Comet 67P/Churyumov–Gerasimenko, the object currently being orbited by the European Space Agency's Rosetta spacecraft, has a pretty funky shape. It's often compared to a rubber duck: It has two lobes, one forming a large "body" and the other forming a smaller "head," that are connected by a "neck."
According to a paper published Monday in Nature, Comet 67P's lobes were once two totally separate objects. Its unusual shape can be attributed to its formation, which occurred when two space objects crashed together.
Until now, scientists thought the "neck" might be a place where erosion had occurred. The comet is constantly sending dust and gas into space, so if one spot in particular — the neck — had been more active than other parts of the comet, it could have whittled the icy rock into an uneven shape.
But by studying high-resolution images from Rosetta and tracing the patterns of the onion-like layers that form the body of the comet, the researchers were able to determine that the two halves had formed and grown independently.
“The big news is that the layers of each lobe wrap independently, indicating that the two lobes grew separately and only joined together later in their history, gently ‘docking’ together during an ancient encounter that apparently did little damage to either partner,” Jay Melosh, a professor of planetary science at Purdue University in Indiana who wasn’t involved in the study, told the Associated Press. “This growth is believed to have occurred about 4.5 billion years ago, contemporaneous with the formation of the solar system.”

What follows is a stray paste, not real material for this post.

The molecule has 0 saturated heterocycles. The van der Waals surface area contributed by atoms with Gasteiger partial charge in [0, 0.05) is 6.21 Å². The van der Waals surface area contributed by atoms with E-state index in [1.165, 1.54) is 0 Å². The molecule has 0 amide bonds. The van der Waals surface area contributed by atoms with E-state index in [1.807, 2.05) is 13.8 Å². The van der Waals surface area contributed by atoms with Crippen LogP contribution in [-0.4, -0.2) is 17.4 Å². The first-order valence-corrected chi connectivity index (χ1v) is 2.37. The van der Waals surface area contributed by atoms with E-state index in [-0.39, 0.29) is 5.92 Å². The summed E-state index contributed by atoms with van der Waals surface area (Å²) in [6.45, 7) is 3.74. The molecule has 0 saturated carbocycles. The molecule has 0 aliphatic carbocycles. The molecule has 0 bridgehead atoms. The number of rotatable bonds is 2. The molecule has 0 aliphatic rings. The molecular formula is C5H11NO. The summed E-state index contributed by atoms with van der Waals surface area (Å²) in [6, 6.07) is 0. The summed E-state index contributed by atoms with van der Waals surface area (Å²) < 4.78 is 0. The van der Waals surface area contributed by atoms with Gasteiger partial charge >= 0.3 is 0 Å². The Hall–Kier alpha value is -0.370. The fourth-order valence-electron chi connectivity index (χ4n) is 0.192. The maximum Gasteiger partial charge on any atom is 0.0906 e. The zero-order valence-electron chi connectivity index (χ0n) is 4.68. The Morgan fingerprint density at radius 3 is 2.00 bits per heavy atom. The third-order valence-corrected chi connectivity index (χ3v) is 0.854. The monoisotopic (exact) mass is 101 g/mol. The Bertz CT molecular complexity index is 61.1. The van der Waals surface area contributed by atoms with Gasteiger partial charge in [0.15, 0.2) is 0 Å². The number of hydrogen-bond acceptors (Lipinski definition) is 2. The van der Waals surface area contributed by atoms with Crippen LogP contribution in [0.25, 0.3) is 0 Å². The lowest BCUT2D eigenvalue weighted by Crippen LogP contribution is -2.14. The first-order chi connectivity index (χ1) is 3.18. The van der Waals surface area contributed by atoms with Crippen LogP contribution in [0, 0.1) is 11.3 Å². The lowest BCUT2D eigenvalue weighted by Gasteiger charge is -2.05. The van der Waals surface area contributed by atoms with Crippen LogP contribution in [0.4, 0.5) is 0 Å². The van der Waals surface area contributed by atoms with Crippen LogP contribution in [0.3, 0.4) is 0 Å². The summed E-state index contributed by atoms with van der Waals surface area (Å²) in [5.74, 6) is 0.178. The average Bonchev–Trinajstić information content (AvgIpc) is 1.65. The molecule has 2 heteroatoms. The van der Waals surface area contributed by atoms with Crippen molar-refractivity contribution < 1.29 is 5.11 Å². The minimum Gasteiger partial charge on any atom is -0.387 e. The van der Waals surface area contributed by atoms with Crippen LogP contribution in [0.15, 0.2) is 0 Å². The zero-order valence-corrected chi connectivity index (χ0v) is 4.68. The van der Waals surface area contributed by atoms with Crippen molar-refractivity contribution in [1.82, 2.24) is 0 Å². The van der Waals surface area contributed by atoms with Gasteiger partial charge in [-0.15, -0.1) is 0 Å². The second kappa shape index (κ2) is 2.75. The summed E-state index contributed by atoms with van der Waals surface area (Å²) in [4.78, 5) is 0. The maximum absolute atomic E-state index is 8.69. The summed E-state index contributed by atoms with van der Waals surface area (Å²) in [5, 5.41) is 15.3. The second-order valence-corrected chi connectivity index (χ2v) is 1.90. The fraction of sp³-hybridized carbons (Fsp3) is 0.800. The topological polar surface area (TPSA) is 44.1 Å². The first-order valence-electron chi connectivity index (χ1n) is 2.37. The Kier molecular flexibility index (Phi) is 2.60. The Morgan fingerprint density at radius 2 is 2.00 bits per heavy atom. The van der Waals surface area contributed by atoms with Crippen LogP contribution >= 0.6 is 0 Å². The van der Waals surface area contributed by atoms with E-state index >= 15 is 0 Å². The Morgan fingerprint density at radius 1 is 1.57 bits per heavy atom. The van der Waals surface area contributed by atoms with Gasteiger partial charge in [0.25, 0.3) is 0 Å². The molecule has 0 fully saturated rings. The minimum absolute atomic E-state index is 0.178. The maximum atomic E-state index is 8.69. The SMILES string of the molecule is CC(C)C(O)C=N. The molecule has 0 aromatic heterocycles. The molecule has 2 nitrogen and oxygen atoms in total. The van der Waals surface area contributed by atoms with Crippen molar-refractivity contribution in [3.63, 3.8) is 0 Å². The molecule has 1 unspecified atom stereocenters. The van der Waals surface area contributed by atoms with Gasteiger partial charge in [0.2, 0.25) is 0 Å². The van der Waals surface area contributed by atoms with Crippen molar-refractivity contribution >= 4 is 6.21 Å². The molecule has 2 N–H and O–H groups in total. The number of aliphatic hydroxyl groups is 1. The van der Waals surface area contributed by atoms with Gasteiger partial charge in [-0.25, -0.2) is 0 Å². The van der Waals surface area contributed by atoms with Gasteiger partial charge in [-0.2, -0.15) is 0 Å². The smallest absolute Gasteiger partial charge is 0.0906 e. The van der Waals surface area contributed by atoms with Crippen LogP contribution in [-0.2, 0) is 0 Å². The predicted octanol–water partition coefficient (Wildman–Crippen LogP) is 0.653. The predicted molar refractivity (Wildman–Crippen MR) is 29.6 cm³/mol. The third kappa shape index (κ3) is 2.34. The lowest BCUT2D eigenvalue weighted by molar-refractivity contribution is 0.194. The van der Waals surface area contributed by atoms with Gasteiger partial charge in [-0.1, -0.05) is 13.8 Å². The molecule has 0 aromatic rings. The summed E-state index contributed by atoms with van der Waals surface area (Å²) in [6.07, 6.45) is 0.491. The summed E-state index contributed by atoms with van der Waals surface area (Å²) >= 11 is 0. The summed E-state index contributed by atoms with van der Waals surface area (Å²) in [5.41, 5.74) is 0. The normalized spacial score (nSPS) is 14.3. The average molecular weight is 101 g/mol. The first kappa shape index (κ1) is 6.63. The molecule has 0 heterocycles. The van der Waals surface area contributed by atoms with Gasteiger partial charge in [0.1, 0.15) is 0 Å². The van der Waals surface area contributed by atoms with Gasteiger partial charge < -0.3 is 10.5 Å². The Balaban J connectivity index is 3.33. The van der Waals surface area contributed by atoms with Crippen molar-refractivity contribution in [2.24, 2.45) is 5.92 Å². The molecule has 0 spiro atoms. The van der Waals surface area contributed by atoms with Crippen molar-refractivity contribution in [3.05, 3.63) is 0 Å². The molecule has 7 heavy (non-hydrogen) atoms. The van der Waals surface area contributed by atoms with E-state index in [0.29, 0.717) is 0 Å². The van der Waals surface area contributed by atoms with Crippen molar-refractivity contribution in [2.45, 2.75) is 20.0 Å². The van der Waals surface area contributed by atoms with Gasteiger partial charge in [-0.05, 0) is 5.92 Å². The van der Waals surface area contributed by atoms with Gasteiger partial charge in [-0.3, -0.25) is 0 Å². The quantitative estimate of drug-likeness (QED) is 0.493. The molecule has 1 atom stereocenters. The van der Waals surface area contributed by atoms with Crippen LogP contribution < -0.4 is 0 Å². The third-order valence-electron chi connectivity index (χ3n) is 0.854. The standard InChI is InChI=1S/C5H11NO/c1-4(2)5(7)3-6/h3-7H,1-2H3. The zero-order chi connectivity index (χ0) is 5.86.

At a news briefing on Monday, the BBC reports, researchers involved in the study suggested that a slow, gentle collision had brought the lobes together.
"I would say it's a quite beautiful love story," lead study author Matteo Massironi said.